August 6, 2021

Dads Who Care: Laston

Hi - my name is Kate; I am a gender expert, writer, and Advisor for the Gender Equality subgroup at Fathering Together. To celebrate Father’s Day and #MoreThanANecktie, I’m talking to 10 dads over 10 weeks about what it really means to be an engaged father. If you like this series, you can read more on gender (in)equality. Website. Twitter.

Kate Mangino

Dad#9: Laston

Location: Lilongwe, Malawi

Ages of Kids: 4 and 10

Laston Segula

I asked every dad I interviewed what they thought about the term “caregiving” as it relates to being a father. Laston is not opposed to being called a caregiver; but it is not a term he would choose. He explained that in Malawi people tend to use the word caregiving to describe paid work. Mother, father, and parent are used when describing one’s own children, and guardian is commonly used when a person is a caregiver for a child who is not their own. For example, Laston is a father to his own two girls, and a guardian to a niece.


A lesson learned in being a dad. Laston and I talked about what inspired him to be an intentional and involved father. He credits his parents and his Christian upbringing – but he also credits a negative experience. When Laston was eleven, his eldest sister’s husband abruptly left her and an infant daughter, forcing them to move in with family. After witnessing her struggle, and watching his niece grow up without a father, Laston promised himself that he would never abandon a wife or a child; that he would never cause someone pain like his sister and niece were feeling.

This story fit a pattern with my research; I have interviewed many dads who have been inspired by a negative experience in their lives. Sometimes the “what not to do” is just as powerful (if not more than) as a positive role model.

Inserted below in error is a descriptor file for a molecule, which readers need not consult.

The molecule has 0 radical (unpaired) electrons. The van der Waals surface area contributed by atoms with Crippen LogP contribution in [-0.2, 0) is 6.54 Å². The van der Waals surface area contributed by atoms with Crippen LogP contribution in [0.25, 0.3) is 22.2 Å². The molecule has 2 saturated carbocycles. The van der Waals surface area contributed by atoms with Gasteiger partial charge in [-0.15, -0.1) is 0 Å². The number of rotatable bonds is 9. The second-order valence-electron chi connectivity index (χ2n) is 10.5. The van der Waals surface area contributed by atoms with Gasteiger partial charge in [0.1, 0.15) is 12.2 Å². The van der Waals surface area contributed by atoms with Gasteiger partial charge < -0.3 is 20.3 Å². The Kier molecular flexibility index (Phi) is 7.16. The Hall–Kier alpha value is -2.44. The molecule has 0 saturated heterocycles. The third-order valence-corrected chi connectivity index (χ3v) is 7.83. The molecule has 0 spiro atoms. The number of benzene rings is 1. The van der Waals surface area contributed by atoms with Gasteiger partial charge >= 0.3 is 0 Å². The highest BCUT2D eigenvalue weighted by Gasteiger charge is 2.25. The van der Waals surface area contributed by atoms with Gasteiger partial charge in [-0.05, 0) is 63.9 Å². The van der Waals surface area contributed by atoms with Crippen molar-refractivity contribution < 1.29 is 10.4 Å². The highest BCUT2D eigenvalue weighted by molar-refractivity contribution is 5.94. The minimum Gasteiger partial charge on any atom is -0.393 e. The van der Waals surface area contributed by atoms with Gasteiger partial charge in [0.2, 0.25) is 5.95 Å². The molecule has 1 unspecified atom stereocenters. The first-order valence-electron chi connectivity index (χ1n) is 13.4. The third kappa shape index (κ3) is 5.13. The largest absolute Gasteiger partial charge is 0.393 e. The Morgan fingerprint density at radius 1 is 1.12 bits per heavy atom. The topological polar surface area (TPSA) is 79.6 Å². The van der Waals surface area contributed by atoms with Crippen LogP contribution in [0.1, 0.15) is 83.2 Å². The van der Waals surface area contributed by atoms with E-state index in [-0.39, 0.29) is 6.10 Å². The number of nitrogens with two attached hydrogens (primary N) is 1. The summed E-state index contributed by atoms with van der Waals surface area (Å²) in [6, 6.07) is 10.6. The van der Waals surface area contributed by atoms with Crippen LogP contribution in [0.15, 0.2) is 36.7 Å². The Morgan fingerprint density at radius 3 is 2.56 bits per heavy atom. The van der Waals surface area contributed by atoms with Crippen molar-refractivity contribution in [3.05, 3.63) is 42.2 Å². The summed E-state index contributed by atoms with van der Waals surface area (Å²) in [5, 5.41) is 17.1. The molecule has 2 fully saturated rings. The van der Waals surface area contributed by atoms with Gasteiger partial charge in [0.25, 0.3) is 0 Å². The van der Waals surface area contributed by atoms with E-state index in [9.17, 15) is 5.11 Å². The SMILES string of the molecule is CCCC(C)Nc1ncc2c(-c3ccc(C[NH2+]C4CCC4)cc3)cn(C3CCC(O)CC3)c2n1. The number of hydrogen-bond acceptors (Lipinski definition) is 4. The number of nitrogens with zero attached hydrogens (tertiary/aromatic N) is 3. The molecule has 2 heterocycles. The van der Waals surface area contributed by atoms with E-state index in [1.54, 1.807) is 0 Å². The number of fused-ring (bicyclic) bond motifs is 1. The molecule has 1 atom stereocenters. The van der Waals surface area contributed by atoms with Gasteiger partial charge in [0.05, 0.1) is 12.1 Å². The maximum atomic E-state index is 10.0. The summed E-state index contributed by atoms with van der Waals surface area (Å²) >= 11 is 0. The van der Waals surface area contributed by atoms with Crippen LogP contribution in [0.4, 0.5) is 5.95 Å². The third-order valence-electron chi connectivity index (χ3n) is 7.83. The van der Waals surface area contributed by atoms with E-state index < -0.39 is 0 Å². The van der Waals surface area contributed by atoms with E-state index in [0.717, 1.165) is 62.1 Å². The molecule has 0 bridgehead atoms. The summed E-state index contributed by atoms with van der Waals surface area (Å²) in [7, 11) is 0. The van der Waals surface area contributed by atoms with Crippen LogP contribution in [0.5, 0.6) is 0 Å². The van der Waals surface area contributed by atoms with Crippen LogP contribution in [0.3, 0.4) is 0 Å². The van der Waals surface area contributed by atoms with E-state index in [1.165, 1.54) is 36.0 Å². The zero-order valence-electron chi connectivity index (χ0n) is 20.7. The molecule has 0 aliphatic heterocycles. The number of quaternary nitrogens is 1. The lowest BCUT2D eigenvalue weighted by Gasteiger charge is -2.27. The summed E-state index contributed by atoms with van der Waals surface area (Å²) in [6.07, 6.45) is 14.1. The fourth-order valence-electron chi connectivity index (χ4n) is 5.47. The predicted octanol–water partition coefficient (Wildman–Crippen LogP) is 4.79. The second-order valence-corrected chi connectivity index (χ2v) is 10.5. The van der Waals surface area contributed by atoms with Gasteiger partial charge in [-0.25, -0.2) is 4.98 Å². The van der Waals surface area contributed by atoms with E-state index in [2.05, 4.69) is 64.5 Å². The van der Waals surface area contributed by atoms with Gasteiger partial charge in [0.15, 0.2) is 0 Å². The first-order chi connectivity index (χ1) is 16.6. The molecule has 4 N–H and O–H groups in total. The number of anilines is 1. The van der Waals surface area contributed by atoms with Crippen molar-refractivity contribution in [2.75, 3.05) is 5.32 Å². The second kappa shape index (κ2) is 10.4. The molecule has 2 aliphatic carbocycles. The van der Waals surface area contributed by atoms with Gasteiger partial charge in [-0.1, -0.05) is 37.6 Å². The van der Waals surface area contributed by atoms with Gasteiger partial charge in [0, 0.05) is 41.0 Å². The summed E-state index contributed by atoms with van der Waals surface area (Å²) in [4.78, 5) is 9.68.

Laston Segula
Laston Segula

Advice on building a community. We’ve all heard the phrase “it takes a village” to raise a child, but Laston was honest about the fact that dads need to be aware that there are negative and positive influences that come from every “village.”

Recently, Laston’s oldest daughter is starting to encounter negative behavior from her friends at school. At ten, she is finding her own independence, and making up her mind about what is right and what is wrong; what she is willing to do and what she is willing to stand up for. Laston thinks it is important for dads to purposefully recruit a “positive community” into their child’s life from an early age, so that healthy messages are not just coming from parents. (Because we all know a parent’s influence only goes so far…) If kids receive healthy messages from a variety of sources as they grow up, as negative influences become louder, kids will have the skills to be able to make better choices. Laston is glad his daughter has a range of people in her life where she can find help and guidance.

Laston is excited about fatherhood, and eager to grow fatherhood networks in Malawi. The virtual launch event for Fathering Together Malawi is this Sunday, August 15. Everyone is welcome!

My favorite quote from Laston’s interview: “I never actually thought I’d be good at this. But here I am, trying hard. And I experience so much joy from being a dad.”

We’ll post the last article in this series next Friday, August 13. Hope you have a great weekend!

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Kate Mangino


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